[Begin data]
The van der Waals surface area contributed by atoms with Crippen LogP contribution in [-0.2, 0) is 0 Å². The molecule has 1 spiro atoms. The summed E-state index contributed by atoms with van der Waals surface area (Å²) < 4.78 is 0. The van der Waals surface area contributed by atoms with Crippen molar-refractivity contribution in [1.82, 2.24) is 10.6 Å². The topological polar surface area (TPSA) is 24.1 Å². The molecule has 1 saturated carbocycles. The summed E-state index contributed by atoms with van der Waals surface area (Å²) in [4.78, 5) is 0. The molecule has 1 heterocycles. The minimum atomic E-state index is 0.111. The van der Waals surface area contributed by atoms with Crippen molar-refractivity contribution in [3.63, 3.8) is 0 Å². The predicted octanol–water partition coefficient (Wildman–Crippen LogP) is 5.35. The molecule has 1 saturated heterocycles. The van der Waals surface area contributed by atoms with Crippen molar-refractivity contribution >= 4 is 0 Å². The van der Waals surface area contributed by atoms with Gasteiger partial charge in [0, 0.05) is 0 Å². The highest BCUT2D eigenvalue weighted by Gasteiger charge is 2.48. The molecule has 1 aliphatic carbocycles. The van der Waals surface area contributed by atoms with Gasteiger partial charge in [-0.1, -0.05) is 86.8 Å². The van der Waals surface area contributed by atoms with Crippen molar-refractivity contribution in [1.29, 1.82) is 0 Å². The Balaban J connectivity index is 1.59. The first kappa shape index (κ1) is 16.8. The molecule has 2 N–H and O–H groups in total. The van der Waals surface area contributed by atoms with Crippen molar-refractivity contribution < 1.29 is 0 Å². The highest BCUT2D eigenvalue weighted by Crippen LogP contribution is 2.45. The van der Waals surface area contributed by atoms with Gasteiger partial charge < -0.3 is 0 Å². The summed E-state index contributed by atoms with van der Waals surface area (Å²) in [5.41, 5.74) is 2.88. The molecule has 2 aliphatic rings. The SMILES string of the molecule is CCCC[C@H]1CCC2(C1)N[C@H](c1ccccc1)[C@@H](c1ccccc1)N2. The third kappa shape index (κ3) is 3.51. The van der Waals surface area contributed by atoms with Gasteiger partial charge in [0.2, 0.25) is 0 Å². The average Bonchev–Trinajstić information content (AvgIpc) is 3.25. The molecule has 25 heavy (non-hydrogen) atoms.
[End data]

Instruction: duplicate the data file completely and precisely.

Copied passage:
The van der Waals surface area contributed by atoms with Crippen LogP contribution in [-0.2, 0) is 0 Å². The molecule has 1 spiro atoms. The summed E-state index contributed by atoms with van der Waals surface area (Å²) < 4.78 is 0. The van der Waals surface area contributed by atoms with Crippen molar-refractivity contribution in [1.82, 2.24) is 10.6 Å². The topological polar surface area (TPSA) is 24.1 Å². The molecule has 1 saturated carbocycles. The summed E-state index contributed by atoms with van der Waals surface area (Å²) in [4.78, 5) is 0. The molecule has 1 heterocycles. The minimum atomic E-state index is 0.111. The van der Waals surface area contributed by atoms with Crippen molar-refractivity contribution in [3.63, 3.8) is 0 Å². The predicted octanol–water partition coefficient (Wildman–Crippen LogP) is 5.35. The molecule has 1 saturated heterocycles. The van der Waals surface area contributed by atoms with Crippen molar-refractivity contribution >= 4 is 0 Å². The van der Waals surface area contributed by atoms with Gasteiger partial charge in [0, 0.05) is 0 Å². The highest BCUT2D eigenvalue weighted by Gasteiger charge is 2.48. The molecule has 1 aliphatic carbocycles. The van der Waals surface area contributed by atoms with Gasteiger partial charge in [-0.1, -0.05) is 86.8 Å². The van der Waals surface area contributed by atoms with Crippen molar-refractivity contribution in [1.29, 1.82) is 0 Å². The Balaban J connectivity index is 1.59. The first kappa shape index (κ1) is 16.8. The molecule has 2 N–H and O–H groups in total. The van der Waals surface area contributed by atoms with Crippen molar-refractivity contribution < 1.29 is 0 Å². The highest BCUT2D eigenvalue weighted by Crippen LogP contribution is 2.45. The van der Waals surface area contributed by atoms with Gasteiger partial charge < -0.3 is 0 Å². The summed E-state index contributed by atoms with van der Waals surface area (Å²) in [5.41, 5.74) is 2.88. The molecule has 2 aliphatic rings. The SMILES string of the molecule is CCCC[C@H]1CCC2(C1)N[C@H](c1ccccc1)[C@@H](c1ccccc1)N2. The third kappa shape index (κ3) is 3.51. The van der Waals surface area contributed by atoms with Gasteiger partial charge in [0.2, 0.25) is 0 Å². The average Bonchev–Trinajstić information content (AvgIpc) is 3.25. The molecule has 25 heavy (non-hydrogen) atoms.